Muslims believe that Allah sent a final revelation, the Qur’an, through the final Prophet of Allah, Muhammad (peace be upon him and all of Allah’s messengers).
“None of Our revelations do We abrogate or cause to be forgotten, but We
substitute something better or similar…” (Qur’an, Al-Baqarah:106).
The sending of this divine Book is not a new and strange event; but only to confirm, restate, and complete those divine instructions which people had mutilated or lost in antiquity.
“To thee (Muhammad) We sent the Scripture in truth, confirming the scripture that
came before it,and guarding it in safety…” (Qur’an, Al-Maidah:48).
The Qur’an is addressed to all of humanity. It seeks to guide mankind in all walks of life; spiritual, temporal, individual and collective. It contains directions for the conduct of life, relates stories and parables, describes the attributes of Allah, and speaks of the best rules to govern social life. It has directions for everybody, every place, and for all time. The Qur’an was revealed and preserved in the Arabic language. While translations into other languages may differ in word choice, the original Arabic script has been uncorrupted and unchanged since its revelation in the 7th century.
Belief in qadar (We believe everything in this world happens by the will of Allaah, whether it is good or bad)
The true Muslim believes in the timeless knowledge of God and in His power to plan and execute His plans. God is not indifferent to this world nor is He neutral to it. His knowledge and power are in action at all times to keep order in His vast domain and maintain full command over His creation. He is Wise and Loving, and whatever He does must have a good motive and meaningful purpose. If this is established in our minds, we should accept with good Faith all that He does, although we may fail to understand it fully, or even think it is bad. We should have strong Faith in Him and accept whatever He does because our knowledge is limited and our thinking is based on individual or personal considerations, whereas His knowledge is limitless and He plans on a universal basis.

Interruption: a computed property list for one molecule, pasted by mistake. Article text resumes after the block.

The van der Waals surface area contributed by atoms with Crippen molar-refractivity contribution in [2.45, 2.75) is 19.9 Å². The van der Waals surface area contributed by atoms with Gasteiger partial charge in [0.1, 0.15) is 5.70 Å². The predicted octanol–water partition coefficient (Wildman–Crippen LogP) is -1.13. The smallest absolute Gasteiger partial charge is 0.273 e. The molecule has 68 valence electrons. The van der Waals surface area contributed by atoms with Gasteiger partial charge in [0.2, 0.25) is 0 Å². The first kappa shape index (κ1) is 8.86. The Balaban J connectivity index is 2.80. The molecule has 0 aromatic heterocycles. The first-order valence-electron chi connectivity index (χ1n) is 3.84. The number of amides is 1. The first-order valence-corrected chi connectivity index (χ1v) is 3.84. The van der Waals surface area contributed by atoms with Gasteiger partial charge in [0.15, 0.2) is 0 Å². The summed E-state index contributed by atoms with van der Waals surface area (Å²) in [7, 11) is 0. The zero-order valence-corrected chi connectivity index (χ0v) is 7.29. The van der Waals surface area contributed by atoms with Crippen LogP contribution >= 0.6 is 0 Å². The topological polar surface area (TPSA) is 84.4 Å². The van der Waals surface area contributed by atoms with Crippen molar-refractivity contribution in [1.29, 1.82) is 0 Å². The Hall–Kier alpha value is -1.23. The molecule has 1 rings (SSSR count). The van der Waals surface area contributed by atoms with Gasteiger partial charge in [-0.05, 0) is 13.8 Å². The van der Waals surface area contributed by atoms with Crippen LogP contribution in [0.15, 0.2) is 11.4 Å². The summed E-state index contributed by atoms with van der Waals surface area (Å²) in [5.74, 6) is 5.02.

Belief in the Last Day and resurrection after death
Muslims believe that this world will come to an end on a day Allah has appointed.
“Every soul shall have a taste of death; and only on the Day of Judgment shall you
be paid your full recompense…” (Qur’an, Ali Imran:185).
Everything will be demolished, and all of the human beings who had lived in this world will then be restored to life and will be presented before Allah.
The entire record of every man and woman – of all their deeds and misdeeds – will be presented before Allah for final judgment.
One who excels in goodness will, by the Mercy of Allah, receive a goodly reward; one whose wrongs overweigh his good deeds will be punished.
It is neither faith nor just to treat everyone equally.
“Is then the man who believes no better than the man who is rebellious and wicked?
Not equal are they” (Qur’an, As-Sajda:18).
Allah on that day will judge with Justice, and every soul will receive what it has earned. While unsure of their fate in the Hereafter, Muslims are confident of the Mercy and Justice of Allah.
“Say: ‘Oh My servants who have transgressed against their own souls!
Despair not of the Mercy of Allah, for Allah forgives all sins, for He is Oft-Forgiving,
Most Merciful.” (Qur’an, Az-Zumar:53).
Those who emerge successfully from Judgment will go to eternal Paradise; those who are condemned and deserve punishment will be sent to Hell. Allah is the perfect and fair Judge.
In Islam, faith and good works go hand-in-hand. A mere verbal declaration of faith is not enough, for belief in Allah makes obedience to Him a duty. Only when your practice is consistent with your profession will you be a true Muslim. Faith in Allah will be your strength, and the Qur’an your guide.
The Muslim concept of worship is very broad. Muslims consider everything they do in this life according to Allah’s will, an act of worship. Speaking the truth, refraining from gossip, dealing honestly in commercial affairs, treating one’s parents with respect and honor, helping the poor and needy, dealing lovingly and fairly with family members – whatever is done for the sake of Allah is called FIve Pillars of Islam.